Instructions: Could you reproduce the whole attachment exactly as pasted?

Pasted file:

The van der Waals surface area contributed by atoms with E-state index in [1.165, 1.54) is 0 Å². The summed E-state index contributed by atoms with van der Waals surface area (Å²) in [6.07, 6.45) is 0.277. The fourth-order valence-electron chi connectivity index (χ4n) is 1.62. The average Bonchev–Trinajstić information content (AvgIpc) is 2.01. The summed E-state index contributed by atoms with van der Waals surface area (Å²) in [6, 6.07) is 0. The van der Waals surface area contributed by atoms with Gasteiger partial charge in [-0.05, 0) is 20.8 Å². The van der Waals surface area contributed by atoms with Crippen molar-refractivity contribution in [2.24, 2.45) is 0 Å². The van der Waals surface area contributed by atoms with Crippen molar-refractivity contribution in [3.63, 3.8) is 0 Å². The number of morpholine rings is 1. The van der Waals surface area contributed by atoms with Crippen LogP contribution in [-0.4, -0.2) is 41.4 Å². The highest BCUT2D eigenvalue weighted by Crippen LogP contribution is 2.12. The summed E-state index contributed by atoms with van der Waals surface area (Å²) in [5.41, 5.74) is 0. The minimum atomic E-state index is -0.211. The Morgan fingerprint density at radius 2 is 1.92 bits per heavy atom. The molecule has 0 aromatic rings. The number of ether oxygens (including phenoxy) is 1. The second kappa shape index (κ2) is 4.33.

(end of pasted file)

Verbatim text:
The van der Waals surface area contributed by atoms with E-state index in [1.165, 1.54) is 0 Å². The summed E-state index contributed by atoms with van der Waals surface area (Å²) in [6.07, 6.45) is 0.277. The fourth-order valence-electron chi connectivity index (χ4n) is 1.62. The average Bonchev–Trinajstić information content (AvgIpc) is 2.01. The summed E-state index contributed by atoms with van der Waals surface area (Å²) in [6, 6.07) is 0. The van der Waals surface area contributed by atoms with Gasteiger partial charge in [-0.05, 0) is 20.8 Å². The van der Waals surface area contributed by atoms with Crippen molar-refractivity contribution in [2.24, 2.45) is 0 Å². The van der Waals surface area contributed by atoms with Crippen molar-refractivity contribution in [3.63, 3.8) is 0 Å². The number of morpholine rings is 1. The van der Waals surface area contributed by atoms with Crippen LogP contribution in [-0.4, -0.2) is 41.4 Å². The highest BCUT2D eigenvalue weighted by Crippen LogP contribution is 2.12. The summed E-state index contributed by atoms with van der Waals surface area (Å²) in [5.41, 5.74) is 0. The minimum atomic E-state index is -0.211. The Morgan fingerprint density at radius 2 is 1.92 bits per heavy atom. The molecule has 0 aromatic rings. The number of ether oxygens (including phenoxy) is 1. The second kappa shape index (κ2) is 4.33.